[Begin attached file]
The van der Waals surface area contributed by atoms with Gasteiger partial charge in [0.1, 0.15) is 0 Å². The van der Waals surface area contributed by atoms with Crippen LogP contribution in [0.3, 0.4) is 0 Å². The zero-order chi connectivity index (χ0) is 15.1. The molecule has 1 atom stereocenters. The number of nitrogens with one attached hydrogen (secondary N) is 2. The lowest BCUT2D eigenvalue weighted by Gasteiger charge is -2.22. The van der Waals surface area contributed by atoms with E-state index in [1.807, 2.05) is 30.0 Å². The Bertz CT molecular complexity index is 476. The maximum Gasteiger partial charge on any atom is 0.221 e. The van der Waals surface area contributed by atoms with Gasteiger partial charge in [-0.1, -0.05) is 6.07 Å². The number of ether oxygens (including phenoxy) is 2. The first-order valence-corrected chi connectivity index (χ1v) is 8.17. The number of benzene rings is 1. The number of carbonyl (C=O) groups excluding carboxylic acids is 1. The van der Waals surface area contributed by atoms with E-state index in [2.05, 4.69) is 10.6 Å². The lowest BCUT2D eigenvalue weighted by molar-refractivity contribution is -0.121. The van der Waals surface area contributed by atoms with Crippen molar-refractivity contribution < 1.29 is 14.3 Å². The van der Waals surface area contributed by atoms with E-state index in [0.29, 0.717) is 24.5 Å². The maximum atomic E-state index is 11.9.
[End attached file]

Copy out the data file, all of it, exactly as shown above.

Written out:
The van der Waals surface area contributed by atoms with Gasteiger partial charge in [0.1, 0.15) is 0 Å². The van der Waals surface area contributed by atoms with Crippen LogP contribution in [0.3, 0.4) is 0 Å². The zero-order chi connectivity index (χ0) is 15.1. The molecule has 1 atom stereocenters. The number of nitrogens with one attached hydrogen (secondary N) is 2. The lowest BCUT2D eigenvalue weighted by Gasteiger charge is -2.22. The van der Waals surface area contributed by atoms with E-state index in [1.807, 2.05) is 30.0 Å². The Bertz CT molecular complexity index is 476. The maximum Gasteiger partial charge on any atom is 0.221 e. The van der Waals surface area contributed by atoms with Gasteiger partial charge in [-0.1, -0.05) is 6.07 Å². The number of ether oxygens (including phenoxy) is 2. The first-order valence-corrected chi connectivity index (χ1v) is 8.17. The number of benzene rings is 1. The number of carbonyl (C=O) groups excluding carboxylic acids is 1. The van der Waals surface area contributed by atoms with E-state index in [2.05, 4.69) is 10.6 Å². The lowest BCUT2D eigenvalue weighted by molar-refractivity contribution is -0.121. The van der Waals surface area contributed by atoms with Crippen molar-refractivity contribution < 1.29 is 14.3 Å². The van der Waals surface area contributed by atoms with E-state index in [0.29, 0.717) is 24.5 Å². The maximum atomic E-state index is 11.9.